Japan produced a stunning result at the World Cup on Tuesday as they beat Colombia 2-1 in the two sides’ Group H opener.
They benefitted from an early red card for Colombia, midfielder Carlos Sanchez sent off for handling Shinji Kagawa’s shot in the box. Though Juan Quintero cancelled out Kagawa’s subsequent penalty with a superb free-kick, Japan had the last laugh as Yuya Osako popped up for a memorable winning goal.
Here are the talking points from the game.
FORTUNE DOESN’T FAVOUR THE BRAVE FOR COLOMBIA
Jose Pekerman will wonder why the old ‘fortune favours the brave’ adage didn’t hold true for him. The Colombia manager made two bold calls. Firstly, he didn’t rush to make a change when his team went down to 10 men as most managers do, instead waiting to see what his players could do before pulling the trigger and taking off Juan Cuadrado for midfielder Wilmar Barrios, who helped restore some control in midfield.
Then, having seen his side produce a battling display and effectively hold serve after equalising through Juan Quintero’s brilliant free-kick, Pekerman decided to go for the win, bringing on talisman James Rodriguez for Quintero and reliable goalscorer Carlos Bacca in search of a winning goal.
Hindsight may be perfect, but even allowing for the fact that his side conceded just minutes after Bacca came on, it’s hard to say the Colombia man got his decisions wrong.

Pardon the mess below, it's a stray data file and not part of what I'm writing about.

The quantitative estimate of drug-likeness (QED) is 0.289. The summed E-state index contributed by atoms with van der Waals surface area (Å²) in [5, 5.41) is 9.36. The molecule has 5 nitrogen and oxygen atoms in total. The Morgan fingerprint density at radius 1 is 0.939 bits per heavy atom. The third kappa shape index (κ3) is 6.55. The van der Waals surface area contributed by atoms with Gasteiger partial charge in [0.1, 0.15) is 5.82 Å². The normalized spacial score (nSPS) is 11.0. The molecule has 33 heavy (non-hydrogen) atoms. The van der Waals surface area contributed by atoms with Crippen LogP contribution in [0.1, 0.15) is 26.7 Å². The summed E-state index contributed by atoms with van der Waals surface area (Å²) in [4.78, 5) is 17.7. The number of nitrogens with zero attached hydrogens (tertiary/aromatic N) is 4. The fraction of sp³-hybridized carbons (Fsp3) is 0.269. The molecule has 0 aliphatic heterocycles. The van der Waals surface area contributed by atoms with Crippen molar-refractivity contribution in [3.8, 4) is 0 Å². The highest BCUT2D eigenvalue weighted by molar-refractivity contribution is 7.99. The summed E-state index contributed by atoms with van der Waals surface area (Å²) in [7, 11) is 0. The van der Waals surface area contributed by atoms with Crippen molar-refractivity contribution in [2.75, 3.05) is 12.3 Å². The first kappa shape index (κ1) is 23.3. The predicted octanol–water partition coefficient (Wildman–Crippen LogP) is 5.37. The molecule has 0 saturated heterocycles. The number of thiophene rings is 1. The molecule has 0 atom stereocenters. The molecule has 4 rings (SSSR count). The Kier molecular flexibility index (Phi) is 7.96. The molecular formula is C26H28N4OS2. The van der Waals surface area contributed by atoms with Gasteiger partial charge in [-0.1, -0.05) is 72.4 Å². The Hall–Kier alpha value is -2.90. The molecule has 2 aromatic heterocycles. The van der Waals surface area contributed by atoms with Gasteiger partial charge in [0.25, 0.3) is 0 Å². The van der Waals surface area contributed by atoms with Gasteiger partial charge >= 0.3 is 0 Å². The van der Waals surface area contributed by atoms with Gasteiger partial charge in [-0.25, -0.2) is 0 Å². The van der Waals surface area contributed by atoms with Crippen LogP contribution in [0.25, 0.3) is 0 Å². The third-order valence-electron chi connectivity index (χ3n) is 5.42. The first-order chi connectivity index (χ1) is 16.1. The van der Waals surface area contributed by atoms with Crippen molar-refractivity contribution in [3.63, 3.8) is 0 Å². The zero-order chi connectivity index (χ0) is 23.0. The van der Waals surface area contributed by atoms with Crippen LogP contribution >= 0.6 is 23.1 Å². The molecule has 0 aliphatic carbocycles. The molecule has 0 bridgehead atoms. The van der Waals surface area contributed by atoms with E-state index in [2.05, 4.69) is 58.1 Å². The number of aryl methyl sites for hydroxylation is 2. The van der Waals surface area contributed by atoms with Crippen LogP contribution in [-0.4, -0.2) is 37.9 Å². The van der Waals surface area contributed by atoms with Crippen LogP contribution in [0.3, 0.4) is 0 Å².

Faced with a strong group that also includes Poland and Senegal, Pekerman knew how vital taking three points from this game was – even more so given they had gone a goal behind and a man down just six minutes into the game.
Winning from there would have lifted his side and given them momentum. Alas, his bravery was not rewarded.
HISTORIC WIN PUTS JAPAN IN PRIME POSITION
History was against Japan on Tuesday, as they’d never beaten a South American team at a World Cup and never won a World Cup game in Europe. And that’s before you consider the relative strength of the two sides – Colombia have a FIFA ranking of 16th, 45 places ahead of the Samurai Blue at 61st.
No matter. This was a professional performance, showcasing a steel and maturity that not many would have expected from Japan. They didn’t panic when 10-man Colombia were taking the game to them, nor did they let themselves be affected by missed chances, of which there were plenty.
Instead, they kept plugging away, and were duly rewarded for their efforts with Osako’s goal, which proved to be the winner.
Even after that, the way they held Colombia at bay as the South Americans chased what would have been a well-deserved equaliser was admirable.